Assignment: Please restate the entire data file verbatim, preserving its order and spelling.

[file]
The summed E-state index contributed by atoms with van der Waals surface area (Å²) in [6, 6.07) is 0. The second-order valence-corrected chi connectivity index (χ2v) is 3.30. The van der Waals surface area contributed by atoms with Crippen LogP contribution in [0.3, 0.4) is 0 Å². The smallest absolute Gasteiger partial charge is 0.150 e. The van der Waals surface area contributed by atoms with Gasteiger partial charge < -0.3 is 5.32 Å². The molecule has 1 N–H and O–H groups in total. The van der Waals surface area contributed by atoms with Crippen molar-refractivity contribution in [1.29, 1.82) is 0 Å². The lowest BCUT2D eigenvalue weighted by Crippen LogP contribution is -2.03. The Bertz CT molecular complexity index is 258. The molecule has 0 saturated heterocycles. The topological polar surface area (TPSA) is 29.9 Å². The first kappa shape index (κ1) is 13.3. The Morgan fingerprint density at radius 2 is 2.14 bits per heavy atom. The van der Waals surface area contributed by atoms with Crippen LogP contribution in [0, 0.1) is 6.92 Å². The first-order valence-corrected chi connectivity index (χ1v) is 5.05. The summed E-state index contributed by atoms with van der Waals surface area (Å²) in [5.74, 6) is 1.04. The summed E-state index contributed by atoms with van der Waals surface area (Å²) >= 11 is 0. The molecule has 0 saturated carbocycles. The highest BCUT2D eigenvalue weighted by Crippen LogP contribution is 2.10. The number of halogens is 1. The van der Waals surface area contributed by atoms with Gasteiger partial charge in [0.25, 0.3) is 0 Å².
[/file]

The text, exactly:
The summed E-state index contributed by atoms with van der Waals surface area (Å²) in [6, 6.07) is 0. The second-order valence-corrected chi connectivity index (χ2v) is 3.30. The van der Waals surface area contributed by atoms with Crippen LogP contribution in [0.3, 0.4) is 0 Å². The smallest absolute Gasteiger partial charge is 0.150 e. The van der Waals surface area contributed by atoms with Gasteiger partial charge < -0.3 is 5.32 Å². The molecule has 1 N–H and O–H groups in total. The van der Waals surface area contributed by atoms with Crippen molar-refractivity contribution in [1.29, 1.82) is 0 Å². The lowest BCUT2D eigenvalue weighted by Crippen LogP contribution is -2.03. The Bertz CT molecular complexity index is 258. The molecule has 0 saturated heterocycles. The topological polar surface area (TPSA) is 29.9 Å². The first kappa shape index (κ1) is 13.3. The Morgan fingerprint density at radius 2 is 2.14 bits per heavy atom. The van der Waals surface area contributed by atoms with Crippen LogP contribution in [0, 0.1) is 6.92 Å². The first-order valence-corrected chi connectivity index (χ1v) is 5.05. The summed E-state index contributed by atoms with van der Waals surface area (Å²) in [5.74, 6) is 1.04. The summed E-state index contributed by atoms with van der Waals surface area (Å²) >= 11 is 0. The molecule has 0 saturated carbocycles. The highest BCUT2D eigenvalue weighted by Crippen LogP contribution is 2.10. The number of halogens is 1. The van der Waals surface area contributed by atoms with Gasteiger partial charge in [0.25, 0.3) is 0 Å².